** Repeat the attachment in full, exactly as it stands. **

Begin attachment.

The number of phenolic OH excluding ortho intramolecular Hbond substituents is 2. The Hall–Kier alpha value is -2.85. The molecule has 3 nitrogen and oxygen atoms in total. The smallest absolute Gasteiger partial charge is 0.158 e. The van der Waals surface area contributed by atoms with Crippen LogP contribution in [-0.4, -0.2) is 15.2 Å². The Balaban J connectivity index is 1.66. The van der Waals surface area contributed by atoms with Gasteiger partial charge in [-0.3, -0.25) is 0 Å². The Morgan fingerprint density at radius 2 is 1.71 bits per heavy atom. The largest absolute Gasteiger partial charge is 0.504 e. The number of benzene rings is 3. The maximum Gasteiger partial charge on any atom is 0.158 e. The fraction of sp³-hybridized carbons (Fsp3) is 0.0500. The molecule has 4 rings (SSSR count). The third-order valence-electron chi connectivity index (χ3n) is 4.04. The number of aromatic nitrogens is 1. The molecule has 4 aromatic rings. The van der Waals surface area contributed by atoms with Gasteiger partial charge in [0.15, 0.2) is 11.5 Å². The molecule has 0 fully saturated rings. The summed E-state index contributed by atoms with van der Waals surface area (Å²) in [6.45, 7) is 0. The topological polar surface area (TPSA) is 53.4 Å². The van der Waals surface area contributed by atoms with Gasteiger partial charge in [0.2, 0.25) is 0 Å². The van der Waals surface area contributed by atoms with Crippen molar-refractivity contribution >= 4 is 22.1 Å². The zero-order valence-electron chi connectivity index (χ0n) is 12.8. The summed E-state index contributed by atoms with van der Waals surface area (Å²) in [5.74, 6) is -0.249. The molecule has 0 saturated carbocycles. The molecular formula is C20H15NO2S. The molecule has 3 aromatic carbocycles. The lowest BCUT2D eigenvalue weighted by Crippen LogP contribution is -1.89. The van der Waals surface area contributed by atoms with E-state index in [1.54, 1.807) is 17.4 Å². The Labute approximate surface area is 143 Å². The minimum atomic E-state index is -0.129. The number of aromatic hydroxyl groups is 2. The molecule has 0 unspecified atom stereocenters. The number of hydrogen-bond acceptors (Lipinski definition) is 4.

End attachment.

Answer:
The number of phenolic OH excluding ortho intramolecular Hbond substituents is 2. The Hall–Kier alpha value is -2.85. The molecule has 3 nitrogen and oxygen atoms in total. The smallest absolute Gasteiger partial charge is 0.158 e. The van der Waals surface area contributed by atoms with Crippen LogP contribution in [-0.4, -0.2) is 15.2 Å². The Balaban J connectivity index is 1.66. The van der Waals surface area contributed by atoms with Gasteiger partial charge in [-0.3, -0.25) is 0 Å². The Morgan fingerprint density at radius 2 is 1.71 bits per heavy atom. The largest absolute Gasteiger partial charge is 0.504 e. The number of benzene rings is 3. The maximum Gasteiger partial charge on any atom is 0.158 e. The fraction of sp³-hybridized carbons (Fsp3) is 0.0500. The molecule has 4 rings (SSSR count). The third-order valence-electron chi connectivity index (χ3n) is 4.04. The number of aromatic nitrogens is 1. The molecule has 4 aromatic rings. The van der Waals surface area contributed by atoms with Gasteiger partial charge in [0.15, 0.2) is 11.5 Å². The molecule has 0 fully saturated rings. The summed E-state index contributed by atoms with van der Waals surface area (Å²) in [6.45, 7) is 0. The topological polar surface area (TPSA) is 53.4 Å². The van der Waals surface area contributed by atoms with Gasteiger partial charge in [0.2, 0.25) is 0 Å². The van der Waals surface area contributed by atoms with Crippen molar-refractivity contribution >= 4 is 22.1 Å². The zero-order valence-electron chi connectivity index (χ0n) is 12.8. The summed E-state index contributed by atoms with van der Waals surface area (Å²) in [5.74, 6) is -0.249. The molecule has 0 saturated carbocycles. The molecular formula is C20H15NO2S. The molecule has 3 aromatic carbocycles. The lowest BCUT2D eigenvalue weighted by Crippen LogP contribution is -1.89. The van der Waals surface area contributed by atoms with E-state index in [1.54, 1.807) is 17.4 Å². The Labute approximate surface area is 143 Å². The minimum atomic E-state index is -0.129. The number of aromatic hydroxyl groups is 2. The molecule has 0 unspecified atom stereocenters. The number of hydrogen-bond acceptors (Lipinski definition) is 4.